Support dialogues and Synod
Dutch Catholics up and down
Catholics in the Netherlands have been suppressed by protestants for 300 years. When freedom of religion was introduced in 1850, each Catholic community wanted to show its power by building a church with an impressive tower. Volunteers united in special religious orders offered education for every child. Laborers and farmers formed their own Catholic unions. With their own Catholic political party they participated in building a national social care system. During 100 years the number of priests was growing steadily. Dutch priests outnumbered many Catholic countries. In 1960 there was a priest for every 2000 Catholics. At the same time 8860 missionaries were working in underdeveloped countries with about the same number of sisters and brothers.
After World War II bishops, priests, religious and other educated people discovered a growing split between the official Church and modern life and not only in the Netherlands. The Dutch became the trustworthy allies for pope John XXIII to make Vatican II to a success. A Dutch bishop declared for TV that couples could use contraception pills for birth control. The national conference of bishops asked the pope to make celibacy no longer obligatory for priests.
In 1967 Dutch Catholics awoke from a the dream. Their bishops and many theologians were blacklisted by the Vatican and reprimanded for tolerance of free thinking publicity.
This interference in freedom of thinking and freedom of press was a choc for the vast majority of Catholics in the Netherlands. It made the Roman the official Roman Catholic Church loose her trustworthiness and its former moral authority. The public reaction could not be misunderstood . While in 1965 a parish priest used to get 2000 people in the confessional at Easter, in 1969 he got only 10. The Dutch Catholic people had abolished the sacrament of confession forever.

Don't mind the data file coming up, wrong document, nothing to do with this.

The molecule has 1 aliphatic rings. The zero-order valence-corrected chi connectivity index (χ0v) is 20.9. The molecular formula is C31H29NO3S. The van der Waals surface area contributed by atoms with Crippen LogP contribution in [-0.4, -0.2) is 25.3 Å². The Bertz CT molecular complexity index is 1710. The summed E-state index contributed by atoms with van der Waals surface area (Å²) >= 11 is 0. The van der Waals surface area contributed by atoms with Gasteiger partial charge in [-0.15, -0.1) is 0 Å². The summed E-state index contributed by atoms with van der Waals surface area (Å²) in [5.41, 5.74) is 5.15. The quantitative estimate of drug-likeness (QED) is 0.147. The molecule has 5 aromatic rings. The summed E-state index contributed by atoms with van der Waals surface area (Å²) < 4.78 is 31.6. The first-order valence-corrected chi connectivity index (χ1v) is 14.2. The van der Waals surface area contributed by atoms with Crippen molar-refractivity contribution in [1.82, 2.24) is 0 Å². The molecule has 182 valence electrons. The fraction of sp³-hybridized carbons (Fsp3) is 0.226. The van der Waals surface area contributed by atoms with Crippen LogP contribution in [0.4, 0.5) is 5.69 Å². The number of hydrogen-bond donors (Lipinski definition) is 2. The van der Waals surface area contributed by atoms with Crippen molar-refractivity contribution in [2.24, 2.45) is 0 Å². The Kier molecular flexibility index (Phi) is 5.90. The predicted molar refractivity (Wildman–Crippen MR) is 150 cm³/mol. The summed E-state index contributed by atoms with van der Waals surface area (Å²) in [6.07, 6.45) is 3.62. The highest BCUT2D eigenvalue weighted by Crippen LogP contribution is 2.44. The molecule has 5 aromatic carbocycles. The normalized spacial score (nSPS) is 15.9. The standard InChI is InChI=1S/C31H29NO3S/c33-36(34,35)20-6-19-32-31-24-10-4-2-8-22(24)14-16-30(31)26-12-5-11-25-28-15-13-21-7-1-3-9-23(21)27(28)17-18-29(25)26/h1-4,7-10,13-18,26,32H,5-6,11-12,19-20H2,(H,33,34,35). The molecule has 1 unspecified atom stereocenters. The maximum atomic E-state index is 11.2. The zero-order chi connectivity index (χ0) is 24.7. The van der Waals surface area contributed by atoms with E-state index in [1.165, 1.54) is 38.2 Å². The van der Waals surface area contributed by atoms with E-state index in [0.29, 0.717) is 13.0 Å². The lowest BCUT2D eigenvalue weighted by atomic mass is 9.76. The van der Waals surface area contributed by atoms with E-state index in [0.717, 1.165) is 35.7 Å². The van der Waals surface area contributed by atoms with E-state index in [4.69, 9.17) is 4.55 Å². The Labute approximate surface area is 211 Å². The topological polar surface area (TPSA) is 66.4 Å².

To improve the connection with the Dutch conference of bishops the pope gradually replaced the majority of bishops by autistic people with the task to preach obedience and to hold on to the old theories. This strategy gradually alienated the hierarchy even more from modern world and from the grassroots. A visit of pope John Paul II was intended to fill up the empty pews again. But before his arrival a crowd of 20.000 people came together on May 8 1985 urging the application of the decisions of Vatican II. The pope did not listen at all. His visit was the beginning of the <8 mei beweging> (May 8 1985
Movement) which during the following years kept urging for the application of Vatican II. In 2003 the movement was converted into the association Marienburg which up to this year followed the pattern of editing a magazine and booklets, having talks and conferences, writing newsletters and updating a website.
At the last general assembly MV members agreed that during those years past all actions did not result in any structural change of the official Church. Marienburg would do better by switching her main attention from the hierarchy to the people of God, to small independent Catholic communities and to the realization that priest is everybody who lives the gospel. It means that Marienburg is changing from an association criticizing in details the wrongs in the structure of the Church towards a movement to awaken the task of the grassroots to behave as participants in the priesthood of Jesus.
Pope Francis wants us to return to synodality. In the Old Catholic church synodality was found in the shared process of decision making in conversation and prayer together. Synodality was associated with certain actions but synodality was not only about action; it was and is an attitude, rooted in the knowledge that we are always on the way together. In this spirit Marienburg has plans for ecumenical home dialogues on matters of conscience like Amoris Laetitia, unwanted pregnancy, birth control, voluntary death, destination of life, unemployment, poverty, environmental care, empty pews, help for LGBT’s, balance between law and love etc. One can notice that ACC American Catholic Council is already going this road with listening sessions in preparation of People’s Synod in Dallas October this year. Marienburg might have a Dutch one in 2019. We wonder if some European organizations could be found on a similar road. If so, we would be prepared to accept a big part in preparing a European people’s synod in 2020.
June 5 2018